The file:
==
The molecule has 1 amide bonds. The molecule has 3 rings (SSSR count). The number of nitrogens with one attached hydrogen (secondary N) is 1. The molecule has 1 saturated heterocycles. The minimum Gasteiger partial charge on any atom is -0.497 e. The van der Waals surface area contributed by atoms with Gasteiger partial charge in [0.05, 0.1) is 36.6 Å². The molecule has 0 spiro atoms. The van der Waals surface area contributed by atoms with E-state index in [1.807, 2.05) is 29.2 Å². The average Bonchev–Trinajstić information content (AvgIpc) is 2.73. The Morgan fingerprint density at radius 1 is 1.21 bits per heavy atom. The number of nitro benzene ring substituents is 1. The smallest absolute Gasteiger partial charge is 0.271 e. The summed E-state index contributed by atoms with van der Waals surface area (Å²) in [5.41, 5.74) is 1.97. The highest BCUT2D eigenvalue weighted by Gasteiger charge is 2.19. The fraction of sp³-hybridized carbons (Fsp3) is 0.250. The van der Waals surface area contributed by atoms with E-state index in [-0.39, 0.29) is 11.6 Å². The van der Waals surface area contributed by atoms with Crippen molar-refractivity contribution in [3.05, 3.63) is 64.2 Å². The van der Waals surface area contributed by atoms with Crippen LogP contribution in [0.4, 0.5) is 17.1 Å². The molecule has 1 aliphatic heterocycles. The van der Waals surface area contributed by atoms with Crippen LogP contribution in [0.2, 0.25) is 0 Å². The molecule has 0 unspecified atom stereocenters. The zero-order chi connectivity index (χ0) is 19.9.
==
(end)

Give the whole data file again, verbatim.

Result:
The molecule has 1 amide bonds. The molecule has 3 rings (SSSR count). The number of nitrogens with one attached hydrogen (secondary N) is 1. The molecule has 1 saturated heterocycles. The minimum Gasteiger partial charge on any atom is -0.497 e. The van der Waals surface area contributed by atoms with Gasteiger partial charge in [0.05, 0.1) is 36.6 Å². The molecule has 0 spiro atoms. The van der Waals surface area contributed by atoms with E-state index in [1.807, 2.05) is 29.2 Å². The average Bonchev–Trinajstić information content (AvgIpc) is 2.73. The Morgan fingerprint density at radius 1 is 1.21 bits per heavy atom. The number of nitro benzene ring substituents is 1. The smallest absolute Gasteiger partial charge is 0.271 e. The summed E-state index contributed by atoms with van der Waals surface area (Å²) in [5.41, 5.74) is 1.97. The highest BCUT2D eigenvalue weighted by Gasteiger charge is 2.19. The fraction of sp³-hybridized carbons (Fsp3) is 0.250. The van der Waals surface area contributed by atoms with E-state index in [-0.39, 0.29) is 11.6 Å². The van der Waals surface area contributed by atoms with Crippen molar-refractivity contribution in [3.05, 3.63) is 64.2 Å². The van der Waals surface area contributed by atoms with Crippen LogP contribution in [0.4, 0.5) is 17.1 Å². The molecule has 1 aliphatic heterocycles. The van der Waals surface area contributed by atoms with Crippen LogP contribution in [0.2, 0.25) is 0 Å². The molecule has 0 unspecified atom stereocenters. The zero-order chi connectivity index (χ0) is 19.9.